Is it possible to create an enum with Trait objects?

I am looking to create an enum similar to the following -

enum Col {
   Numeric(Box<dyn Ord>),
   Categorical(Box<dyn Eq>)

This complains at me with the error

2 |    Numeric(Box<dyn Ord>),
  |                ^^^^^^^ the trait `std::cmp::Ord` cannot be made into an object
  = note: the trait cannot use `Self` as a type parameter in the supertraits or where-clauses

I could of course do something like

enum Col<N,C>
   N: Ord,
   C: Eq {

But then every time I create Col I would need to specify a type for N and C and of course they would then all be different types so I couldn’t just hold an array of lots of different Col objects…

Is there any way around this problem?

There are (somewhat weird) conditions under which a trait can be made into a trait object. Given the error message you get, I am afraid Ord violates some of these. I encountered similar issues before, but I do not know how to solve them, especially if, as here, you cannot change the definition of the trait in question.

Ah interesting. Yes this does compile :slight_smile:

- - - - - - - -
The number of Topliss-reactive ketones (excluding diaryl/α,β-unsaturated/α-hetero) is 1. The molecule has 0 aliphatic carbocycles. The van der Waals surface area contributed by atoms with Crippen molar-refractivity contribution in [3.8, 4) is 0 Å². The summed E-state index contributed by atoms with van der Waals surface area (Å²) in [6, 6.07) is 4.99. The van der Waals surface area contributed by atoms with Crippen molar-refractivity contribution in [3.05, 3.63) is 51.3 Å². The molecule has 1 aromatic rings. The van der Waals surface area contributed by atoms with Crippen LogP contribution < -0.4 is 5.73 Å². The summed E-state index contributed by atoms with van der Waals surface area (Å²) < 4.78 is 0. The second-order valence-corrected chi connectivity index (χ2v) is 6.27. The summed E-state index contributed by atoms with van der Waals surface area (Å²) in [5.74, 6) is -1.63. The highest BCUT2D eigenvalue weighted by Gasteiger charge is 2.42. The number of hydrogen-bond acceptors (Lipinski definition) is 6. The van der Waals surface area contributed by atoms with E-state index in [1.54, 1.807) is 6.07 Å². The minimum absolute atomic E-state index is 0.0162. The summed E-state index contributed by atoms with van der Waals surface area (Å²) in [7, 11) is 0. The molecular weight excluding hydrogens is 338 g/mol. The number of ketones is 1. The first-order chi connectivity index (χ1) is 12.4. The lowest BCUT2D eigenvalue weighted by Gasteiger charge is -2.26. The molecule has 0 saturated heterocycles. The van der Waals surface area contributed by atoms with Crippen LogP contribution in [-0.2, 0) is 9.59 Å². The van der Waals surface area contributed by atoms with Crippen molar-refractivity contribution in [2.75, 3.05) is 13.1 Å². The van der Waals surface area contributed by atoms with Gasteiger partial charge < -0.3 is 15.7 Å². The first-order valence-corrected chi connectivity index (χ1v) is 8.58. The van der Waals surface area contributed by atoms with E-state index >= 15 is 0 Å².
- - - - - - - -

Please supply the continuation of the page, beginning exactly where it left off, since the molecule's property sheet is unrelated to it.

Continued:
trait Onk { }
trait Ponk { }

impl Onk for i64 { }

enum Col {
   Numeric(Box<dyn Onk>),
   Categorical(Box<dyn Ponk>)

fn main() {
    let x = Col::Numeric(Box::new(3));
    let y = Col::Numeric(Box::new(2));

So I guess I could conceivably do something with my own traits. It would be interesting to find out what those conditions are…

You’ll have to create your own traits that allow those operations over trait objects, something like:

trait Comparable {
    fn compare(&self, other: &dyn Comparable) -> std::cmp::Ordering;

trait Equatable {
    fn eq(&self, other: &dyn Equatable) -> bool;

enum Col {
    Numeric(Box<dyn Comparable>),
    Categorical(Box<dyn Equatable>),

The rules are in RFC 255. In particular, Ord uses Self in ways that are incompatible with a type-erased object. For instance, Ord::cmp can only compare to a reference of the exact same type (&Self), but the compiler can’t enforce that at a call site where the type isn’t known.

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Aaaah, ok. Yeah that does make a lot of sense. In my code I have stuff like

match (a, b) {
    (Numeric(a), Numeric(b)) => a > b,
    (Categorical(a), Categorical(b)) => a == b,
    (_, _) => panic!

So I guess the compiler is not trusting me to do the right thing if I were to compare a Numeric with a Categorical and saying it wants no part in such shenanigans!


The compiler can properly stop you from comparing a Numeric with a Categorical. But in this line:

(Numeric(a), Numeric(b)) => a > b,

If you had Numeric(dyn Ord), then all we would know is that a can be compared to something of the same type as a, and likewise for b, but we don’t know that a and b can be compared to each other. They could be a String and a Vec<i32>, or who knows what else.


Of course… I hadn’t thought of that.

At the minute everything is just an integer or a string and I am having a go at making things more generic. That is a stumbling block that I hadn’t considered. Doh!

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